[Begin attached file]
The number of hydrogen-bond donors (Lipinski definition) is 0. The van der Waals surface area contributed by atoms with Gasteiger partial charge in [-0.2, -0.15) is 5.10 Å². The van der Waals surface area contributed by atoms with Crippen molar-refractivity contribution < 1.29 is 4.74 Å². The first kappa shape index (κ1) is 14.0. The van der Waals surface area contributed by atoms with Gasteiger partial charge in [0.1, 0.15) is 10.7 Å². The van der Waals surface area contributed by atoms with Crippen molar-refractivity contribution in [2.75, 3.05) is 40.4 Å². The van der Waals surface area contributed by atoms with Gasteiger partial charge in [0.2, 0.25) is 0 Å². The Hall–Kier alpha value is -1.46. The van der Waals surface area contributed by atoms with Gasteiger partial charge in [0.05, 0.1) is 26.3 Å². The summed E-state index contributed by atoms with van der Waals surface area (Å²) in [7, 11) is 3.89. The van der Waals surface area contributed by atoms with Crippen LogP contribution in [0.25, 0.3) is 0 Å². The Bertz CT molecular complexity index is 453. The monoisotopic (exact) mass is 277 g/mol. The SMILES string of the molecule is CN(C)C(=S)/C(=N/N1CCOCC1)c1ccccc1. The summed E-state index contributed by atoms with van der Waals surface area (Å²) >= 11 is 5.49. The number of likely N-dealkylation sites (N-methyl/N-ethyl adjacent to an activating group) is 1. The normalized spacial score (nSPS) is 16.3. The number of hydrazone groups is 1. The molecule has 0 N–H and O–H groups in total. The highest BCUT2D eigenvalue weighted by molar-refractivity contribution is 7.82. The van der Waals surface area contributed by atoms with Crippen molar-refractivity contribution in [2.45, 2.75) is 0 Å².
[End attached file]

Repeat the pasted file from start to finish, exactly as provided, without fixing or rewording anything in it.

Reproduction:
The number of hydrogen-bond donors (Lipinski definition) is 0. The van der Waals surface area contributed by atoms with Gasteiger partial charge in [-0.2, -0.15) is 5.10 Å². The van der Waals surface area contributed by atoms with Crippen molar-refractivity contribution < 1.29 is 4.74 Å². The first kappa shape index (κ1) is 14.0. The van der Waals surface area contributed by atoms with Gasteiger partial charge in [0.1, 0.15) is 10.7 Å². The van der Waals surface area contributed by atoms with Crippen molar-refractivity contribution in [2.75, 3.05) is 40.4 Å². The van der Waals surface area contributed by atoms with Gasteiger partial charge in [0.2, 0.25) is 0 Å². The Hall–Kier alpha value is -1.46. The van der Waals surface area contributed by atoms with Gasteiger partial charge in [0.05, 0.1) is 26.3 Å². The summed E-state index contributed by atoms with van der Waals surface area (Å²) in [7, 11) is 3.89. The van der Waals surface area contributed by atoms with Crippen LogP contribution in [0.25, 0.3) is 0 Å². The Bertz CT molecular complexity index is 453. The monoisotopic (exact) mass is 277 g/mol. The SMILES string of the molecule is CN(C)C(=S)/C(=N/N1CCOCC1)c1ccccc1. The summed E-state index contributed by atoms with van der Waals surface area (Å²) >= 11 is 5.49. The number of likely N-dealkylation sites (N-methyl/N-ethyl adjacent to an activating group) is 1. The normalized spacial score (nSPS) is 16.3. The number of hydrazone groups is 1. The molecule has 0 N–H and O–H groups in total. The highest BCUT2D eigenvalue weighted by molar-refractivity contribution is 7.82. The van der Waals surface area contributed by atoms with Crippen molar-refractivity contribution in [2.45, 2.75) is 0 Å².